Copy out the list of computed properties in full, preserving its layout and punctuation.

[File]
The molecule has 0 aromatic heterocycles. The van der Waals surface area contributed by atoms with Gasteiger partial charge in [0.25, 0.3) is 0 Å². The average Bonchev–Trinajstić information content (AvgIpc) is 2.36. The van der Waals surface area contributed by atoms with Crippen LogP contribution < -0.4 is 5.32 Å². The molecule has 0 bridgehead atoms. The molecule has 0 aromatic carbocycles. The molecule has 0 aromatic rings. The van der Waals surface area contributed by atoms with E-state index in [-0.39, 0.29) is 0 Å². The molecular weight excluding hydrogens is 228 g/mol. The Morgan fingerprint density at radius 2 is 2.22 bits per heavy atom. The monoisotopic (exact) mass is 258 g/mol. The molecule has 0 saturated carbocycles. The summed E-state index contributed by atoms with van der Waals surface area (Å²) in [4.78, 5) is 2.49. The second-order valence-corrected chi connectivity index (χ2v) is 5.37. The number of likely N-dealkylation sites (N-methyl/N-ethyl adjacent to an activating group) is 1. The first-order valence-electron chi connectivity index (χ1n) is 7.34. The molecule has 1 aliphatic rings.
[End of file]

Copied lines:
The molecule has 0 aromatic heterocycles. The van der Waals surface area contributed by atoms with Gasteiger partial charge in [0.25, 0.3) is 0 Å². The average Bonchev–Trinajstić information content (AvgIpc) is 2.36. The van der Waals surface area contributed by atoms with Crippen LogP contribution < -0.4 is 5.32 Å². The molecule has 0 bridgehead atoms. The molecule has 0 aromatic carbocycles. The molecule has 0 aromatic rings. The van der Waals surface area contributed by atoms with E-state index in [-0.39, 0.29) is 0 Å². The molecular weight excluding hydrogens is 228 g/mol. The Morgan fingerprint density at radius 2 is 2.22 bits per heavy atom. The monoisotopic (exact) mass is 258 g/mol. The molecule has 0 saturated carbocycles. The summed E-state index contributed by atoms with van der Waals surface area (Å²) in [4.78, 5) is 2.49. The second-order valence-corrected chi connectivity index (χ2v) is 5.37. The number of likely N-dealkylation sites (N-methyl/N-ethyl adjacent to an activating group) is 1. The first-order valence-electron chi connectivity index (χ1n) is 7.34. The molecule has 1 aliphatic rings.